Powerful and often controversial, news pictures promise to make the world at once immediate and knowable. Yet while many great writers and thinkers have evaluated photographs of atrocity and crisis, few have sought to set these images in a broader context by defining the rich and diverse history of news pictures in their many forms.
For the first time, this volume defines what counts as a news picture, how pictures are selected and distributed, where they are seen and how we critique and value them. Presenting the best new thinking on this fascinating topic, this book considers the news picture over time, from the dawn of the illustrated press in the nineteenth century, through photojournalism’s heyday and the rise of broadcast news and newsreels in the twentieth century and into today’s digital platforms. It examines the many kinds of images: sport, fashion, society, celebrity, war, catastrophe and exoticism; and many mediums, including photography, painting, wood engraving, film and video.
Packed with the best research and full colour-illustrations throughout, this book will appeal to students and readers interested in how news and history are key sources of our rich visual culture.
"These 49 essays are far-ranging and cogent, and shed new and needed light on the visual culture of the news. The essays address topics as varied as technology, style, fashion as news, veracity, the myth of the decisive moment, censorship, and photojournalism as art. Mostly, this work is not about the specific, and sometimes iconic, photographs cited but instead uses the pictures to illustrate larger cultural and professional issues. In ""Street Execution of a Viet Cong Prisoner, Saigon, 1968,"" Robert Hariman and John Louis Locates supply needed background information on Eddie Adams's photograph, but more importantly argue that ""the significance of 'Saigon Execution' was not that it represented or misrepresented an execution but that it embodied the moral ambiguity of violence that characterized US involvement in the Vietnam War. Its continued circulation suggests that in more ways than one, the war is not over."" Regarding celebrity, Ryan Linkof makes the case that ""photojournalism plays an inseparable role in making celebrities, but also works to drag them into a court of public opinion; it is at once a condition of celebrity and a consequence of it."" This book is an important and timely addition to the literature of visual media. Summing Up: Highly recommended. All readership levels."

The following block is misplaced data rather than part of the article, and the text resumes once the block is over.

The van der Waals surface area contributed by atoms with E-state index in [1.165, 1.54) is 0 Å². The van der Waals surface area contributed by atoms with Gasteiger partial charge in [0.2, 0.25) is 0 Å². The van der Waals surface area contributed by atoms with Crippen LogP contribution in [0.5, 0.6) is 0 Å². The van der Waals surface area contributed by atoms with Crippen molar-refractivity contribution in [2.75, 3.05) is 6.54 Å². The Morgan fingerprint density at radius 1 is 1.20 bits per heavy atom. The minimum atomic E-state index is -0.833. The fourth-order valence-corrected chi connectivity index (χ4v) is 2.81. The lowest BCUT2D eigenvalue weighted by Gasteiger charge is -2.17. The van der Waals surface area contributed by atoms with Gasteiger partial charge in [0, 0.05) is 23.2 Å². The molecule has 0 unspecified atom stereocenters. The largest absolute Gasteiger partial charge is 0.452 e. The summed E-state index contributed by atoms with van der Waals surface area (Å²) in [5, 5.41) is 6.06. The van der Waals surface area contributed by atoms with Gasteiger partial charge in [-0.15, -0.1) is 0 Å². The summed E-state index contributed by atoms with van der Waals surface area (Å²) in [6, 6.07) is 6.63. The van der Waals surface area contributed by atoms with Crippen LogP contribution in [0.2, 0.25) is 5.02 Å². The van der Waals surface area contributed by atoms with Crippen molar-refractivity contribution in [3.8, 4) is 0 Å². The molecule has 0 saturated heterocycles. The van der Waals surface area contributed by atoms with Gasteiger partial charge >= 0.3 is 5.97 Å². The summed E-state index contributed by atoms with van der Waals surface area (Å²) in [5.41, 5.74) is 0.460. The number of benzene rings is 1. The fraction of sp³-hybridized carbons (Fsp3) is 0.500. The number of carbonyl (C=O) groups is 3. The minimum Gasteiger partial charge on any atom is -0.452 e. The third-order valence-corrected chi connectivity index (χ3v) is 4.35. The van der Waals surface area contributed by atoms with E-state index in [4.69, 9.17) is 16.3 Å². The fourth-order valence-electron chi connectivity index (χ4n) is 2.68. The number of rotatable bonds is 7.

--C. Baker, Baylor University, USA, CHOICE
"An immensely rich collection of essays that will change the way that we understand and study the visual culture of the news."
--Lynda Nead, Birkbeck University of London, UK
"The representation of the news in pictures has a complex history that extends from early print-making through the industrial revolution to the contemporary digital device. It is amazing that this is the first book to attempt an in-depth account of this history, which is not just about images, but about editorial practices, technologies, censorship, authenticity, and styles of seeing and showing. Assembling a team of experts on everything from lithography to the laptop, the editors have created an essential scholarly compendium that will have a major impact on the general study of media and visual culture, as well as the specific fields of photography and art history."
--W. J. T. Mitchell, The University of Chicago, USA
"Getting the Picture is a fresh examination of the visual media that bring us the news. Its editors and contributors excel at drawing attention to moments of modernity captured, interpreted, disseminated and undergirded by the visual practices of the popular press. Historically grounded, theoretically informed, stylistically elegant and interpretively challenging, this anthology is an excellent foundational text."
--Laura Wexler, Yale University, USA